Wednesday, July 1, 2020

This patient has a severe electrolyte abnormality. Can you tell what it is? (Not hypokalemia)

This patient has a severe electrolyte abnormality.  Can you tell from the ECG what it is?
IMPRESSION by computer and physician overread:
Heart Rate 120
SINUS TACHYCARDIA WITH FIRST DEGREE AV BLOCK
POSSIBLE LEFT ATRIAL ENLARGEMENT  [-0.1mV P WAVE IN V1/V2]
MODERATE ST DEPRESSION  [0.05+ mV ST DEPRESSION]
Prolonged QT
ABNORMAL ECG

P-R Interval 220 ms
QRS Interval 84 ms
QT Interval 349 ms 
QTC Interval 419 ms
P Axis 125
QRS Axis 13
T Wave Axis 2

I think the computer got the QT wrong.  It is at least 360 ms and possibly as high as 400 ms.
Hodges Corrections using 360 ms: QTc = 465 ms











Smith Impression: The ECG shows sinus tachycardia, some prolongation of the QT interval, and ST depression.  None of these findings are specific to this patient's severe hypernatremia.  With ST depression, one must entertain hypokalemia as well as ischemia, but the K was normal.

Clinical History and Lab data:

This patient complained of diarrhea, and attempted to treat his diarrhea with homemade electrolyte solution.  He presented with altered mental status and his Na = 175 mmol/L.  Other electrolytes were normal.

His troponin was modestly elevated and the ST depression is probably due to demand ischemia.

I don't believe you can make the diagnosis from the ECG.

None of the findings on the ECG are attributable to hypernatremia.  As far as I can tell, there are no typical ECG findings in the context of severe hypernatremia.  One might guess that high extracellular Na would result in more rapid influx of Na during depolarization, and therefore a narrower QRS.  On the other hand, it might also result in hyperpolarization of the membrane and thus slower depolarization.  As for repolarization, one might make arguments both ways.  I have not seen any experimental data nor heard arguments from experts who would know much more.  In any case, the clinical data is scant.

Here the QRS is 84 ms.  While this is on the low end of normal.  No ECG was recorded after normalization of the Na, but there was a prior ECG available and the QRS duration was 92 ms.  So perhaps hypernatremia shortens the QRS a bit, but that is really conjecture at this point.

There is this unfortunate case report, with a review:
https://www.ncbi.nlm.nih.gov/pmc/articles/PMC5045618/
"ECG findings in the setting of extreme hypernatremia are rare and out of date. Levine in 1955 described a case of accidental sodium ingestion that resulted in nonspecific T-wave inversions [3]. ECG changes in dogs after rapidly inducing hypernatremia have also been studied; findings showed QT prolongation and PR interval shortening (as was seen in our patient) in addition to decreased P and QRS amplitude [4]"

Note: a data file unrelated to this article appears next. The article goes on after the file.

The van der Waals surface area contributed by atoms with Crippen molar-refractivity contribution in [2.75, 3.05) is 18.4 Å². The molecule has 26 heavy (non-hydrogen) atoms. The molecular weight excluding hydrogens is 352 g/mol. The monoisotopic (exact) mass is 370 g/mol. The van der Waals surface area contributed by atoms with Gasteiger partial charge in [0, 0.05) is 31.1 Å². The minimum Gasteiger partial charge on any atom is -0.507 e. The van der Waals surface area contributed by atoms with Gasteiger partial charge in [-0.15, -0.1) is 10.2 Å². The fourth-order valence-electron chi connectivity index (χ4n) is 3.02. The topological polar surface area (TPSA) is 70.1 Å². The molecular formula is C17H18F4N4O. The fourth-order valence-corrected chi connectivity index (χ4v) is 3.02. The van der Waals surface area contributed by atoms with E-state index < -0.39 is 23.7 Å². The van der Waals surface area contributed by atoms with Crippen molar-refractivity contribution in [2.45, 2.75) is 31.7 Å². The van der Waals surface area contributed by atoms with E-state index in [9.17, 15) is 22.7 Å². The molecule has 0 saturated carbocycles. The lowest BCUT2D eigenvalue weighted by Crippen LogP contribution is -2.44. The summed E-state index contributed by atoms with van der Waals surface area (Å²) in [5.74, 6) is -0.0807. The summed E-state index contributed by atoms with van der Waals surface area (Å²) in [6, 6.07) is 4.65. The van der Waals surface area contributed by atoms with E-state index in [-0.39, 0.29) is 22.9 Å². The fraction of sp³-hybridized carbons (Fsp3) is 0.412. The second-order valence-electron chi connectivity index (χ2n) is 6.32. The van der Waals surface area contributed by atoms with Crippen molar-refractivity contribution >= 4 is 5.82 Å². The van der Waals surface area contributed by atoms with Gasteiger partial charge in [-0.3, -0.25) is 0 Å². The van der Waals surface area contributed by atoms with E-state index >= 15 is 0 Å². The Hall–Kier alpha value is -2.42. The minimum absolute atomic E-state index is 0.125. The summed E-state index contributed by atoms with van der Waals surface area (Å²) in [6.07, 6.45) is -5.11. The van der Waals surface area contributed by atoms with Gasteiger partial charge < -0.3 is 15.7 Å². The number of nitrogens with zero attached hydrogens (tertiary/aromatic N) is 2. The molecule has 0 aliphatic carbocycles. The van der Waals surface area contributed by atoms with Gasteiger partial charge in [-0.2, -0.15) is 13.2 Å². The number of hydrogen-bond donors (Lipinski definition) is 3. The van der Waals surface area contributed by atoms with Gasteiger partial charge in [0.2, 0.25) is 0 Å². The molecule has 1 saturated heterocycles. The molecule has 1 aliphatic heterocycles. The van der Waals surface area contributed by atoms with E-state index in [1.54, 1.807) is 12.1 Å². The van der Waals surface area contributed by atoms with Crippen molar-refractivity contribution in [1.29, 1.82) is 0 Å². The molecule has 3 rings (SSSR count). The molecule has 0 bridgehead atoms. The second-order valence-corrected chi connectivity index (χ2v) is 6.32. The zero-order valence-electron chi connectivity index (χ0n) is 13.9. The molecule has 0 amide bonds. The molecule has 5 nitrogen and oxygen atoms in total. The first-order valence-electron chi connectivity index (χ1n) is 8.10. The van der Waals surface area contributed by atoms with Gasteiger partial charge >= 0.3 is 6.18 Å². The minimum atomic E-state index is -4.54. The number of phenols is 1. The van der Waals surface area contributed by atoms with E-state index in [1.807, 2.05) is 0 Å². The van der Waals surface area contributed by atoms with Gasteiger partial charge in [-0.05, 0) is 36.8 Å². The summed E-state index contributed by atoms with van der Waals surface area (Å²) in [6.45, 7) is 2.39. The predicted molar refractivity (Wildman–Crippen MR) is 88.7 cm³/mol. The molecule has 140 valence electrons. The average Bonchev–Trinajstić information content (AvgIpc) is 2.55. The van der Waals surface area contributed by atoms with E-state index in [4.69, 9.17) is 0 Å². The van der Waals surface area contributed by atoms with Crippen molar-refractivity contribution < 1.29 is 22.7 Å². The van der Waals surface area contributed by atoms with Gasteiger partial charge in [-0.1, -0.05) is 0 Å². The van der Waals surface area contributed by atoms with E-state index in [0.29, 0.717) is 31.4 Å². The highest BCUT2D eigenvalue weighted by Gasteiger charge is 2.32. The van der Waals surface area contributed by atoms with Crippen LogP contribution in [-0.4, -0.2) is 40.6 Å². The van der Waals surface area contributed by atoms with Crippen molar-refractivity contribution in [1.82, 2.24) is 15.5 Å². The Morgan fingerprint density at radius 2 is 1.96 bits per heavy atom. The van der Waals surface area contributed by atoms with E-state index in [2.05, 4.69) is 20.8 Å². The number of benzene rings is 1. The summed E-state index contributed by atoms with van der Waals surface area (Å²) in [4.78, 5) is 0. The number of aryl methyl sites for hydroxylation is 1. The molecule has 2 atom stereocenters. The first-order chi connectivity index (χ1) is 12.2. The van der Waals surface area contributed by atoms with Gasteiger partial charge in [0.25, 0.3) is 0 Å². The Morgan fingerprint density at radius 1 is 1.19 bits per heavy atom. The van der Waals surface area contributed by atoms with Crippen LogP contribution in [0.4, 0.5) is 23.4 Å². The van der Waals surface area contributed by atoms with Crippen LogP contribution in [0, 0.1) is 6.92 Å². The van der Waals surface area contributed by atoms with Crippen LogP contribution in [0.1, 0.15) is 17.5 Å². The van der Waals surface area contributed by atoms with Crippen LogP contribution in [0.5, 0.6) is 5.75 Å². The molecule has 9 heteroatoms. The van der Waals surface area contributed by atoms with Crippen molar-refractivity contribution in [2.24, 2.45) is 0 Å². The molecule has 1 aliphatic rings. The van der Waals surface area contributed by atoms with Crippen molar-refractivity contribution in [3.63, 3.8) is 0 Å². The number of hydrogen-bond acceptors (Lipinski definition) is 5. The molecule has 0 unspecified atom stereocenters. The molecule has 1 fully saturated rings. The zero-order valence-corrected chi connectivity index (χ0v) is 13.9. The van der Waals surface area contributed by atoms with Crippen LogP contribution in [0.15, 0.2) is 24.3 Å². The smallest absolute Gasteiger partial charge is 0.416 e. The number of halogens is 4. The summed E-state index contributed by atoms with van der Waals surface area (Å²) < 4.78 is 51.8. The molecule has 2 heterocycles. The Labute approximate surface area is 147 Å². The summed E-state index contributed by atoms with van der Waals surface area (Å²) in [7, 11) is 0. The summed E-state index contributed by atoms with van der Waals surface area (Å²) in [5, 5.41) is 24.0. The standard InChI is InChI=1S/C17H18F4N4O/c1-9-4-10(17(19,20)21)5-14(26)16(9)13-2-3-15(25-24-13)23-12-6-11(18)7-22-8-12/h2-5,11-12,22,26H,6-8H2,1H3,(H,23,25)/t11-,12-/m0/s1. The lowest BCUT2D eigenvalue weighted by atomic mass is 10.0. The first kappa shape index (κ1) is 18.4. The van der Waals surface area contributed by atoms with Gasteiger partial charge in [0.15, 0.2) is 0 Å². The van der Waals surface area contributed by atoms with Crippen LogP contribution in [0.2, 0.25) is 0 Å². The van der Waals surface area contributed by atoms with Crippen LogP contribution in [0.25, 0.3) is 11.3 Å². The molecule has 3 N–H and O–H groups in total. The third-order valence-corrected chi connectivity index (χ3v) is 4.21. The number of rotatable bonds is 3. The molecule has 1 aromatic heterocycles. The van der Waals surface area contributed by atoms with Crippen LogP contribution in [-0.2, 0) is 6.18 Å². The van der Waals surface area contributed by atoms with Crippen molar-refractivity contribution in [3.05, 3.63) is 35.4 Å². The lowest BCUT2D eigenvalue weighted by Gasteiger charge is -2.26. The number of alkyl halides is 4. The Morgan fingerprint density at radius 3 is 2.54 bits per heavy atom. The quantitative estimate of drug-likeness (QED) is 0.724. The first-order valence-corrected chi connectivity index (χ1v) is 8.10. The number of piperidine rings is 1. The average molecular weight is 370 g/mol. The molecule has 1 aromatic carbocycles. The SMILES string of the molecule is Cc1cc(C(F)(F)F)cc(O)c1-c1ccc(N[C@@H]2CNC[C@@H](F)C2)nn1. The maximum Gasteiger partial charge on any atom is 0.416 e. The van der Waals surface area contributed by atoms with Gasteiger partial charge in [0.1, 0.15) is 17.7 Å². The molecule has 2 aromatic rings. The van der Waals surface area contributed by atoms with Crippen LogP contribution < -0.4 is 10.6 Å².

Another case here (unfortunately, although they show all 4 ECGs, they are too small, with low resolution, to make conclusions.
Extreme hypernatremia (254 mmol/L) and electrocardiogram findings
In this case, the extreme hypernatremia on Day 1 was associated with sinus tachycardia at a rate of 104 bpm, short PR interval of 88 ms, diffuse ST depression, and QTc 428 ms. Day 3 ECG with sodium of 202 mmol/L. ST depression resolved and the PR interval continued to shorten, HR 63 bpm, QTc, 489 ms. Day 5 ECG with sodium of 184 mmol/L. Minimal T-wave inversion present in V2–V6. Day 16 ECG with sodium of 140 mmol/L, sinus tachycardia otherwise no other abnormalities




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MY Comment by KEN GRAUER, MD (7/1/2020):
===================================
The subject of today’s case relates to a particular electrolyte abnormality. We need to acknowledge at the outset, that other than for hyperkalemia — an “electrolyte disorder” will rarely be the primary indication for obtaining an ECG. That said — the ECG may provide invaluable assistance in assessing some patients with certain types of electrolyte disorders, especially for explaining some of the ST-T wave abnormalities that may be seen.

KEY Point: An important concept to appreciate, is that some electrolyte disorders can (and should) be recognized immediately (ie, before blood test confirmation returns).
  • For example — numerous cases of life-threatening hyperkalemia have been published in Dr. Smith’s ECG Blog, in which IV calcium gluconate is immediately indicated based on the ECG, even though the precise serum K+ level is not yet known (See the September 8, 2019 post in Dr. Smith’s ECG Blog, among many others).
  • An important clinical clue to the likelihood of there being an electrolyte disorder — is the History. Knowing that a patient has severe renal impairment; is markedly dehydrated; is prone to presenting in DKA; or that the patient has been vomiting all day prior to coming to the ED — serve as invaluable clues that one or more serum electrolyte disorders may be present.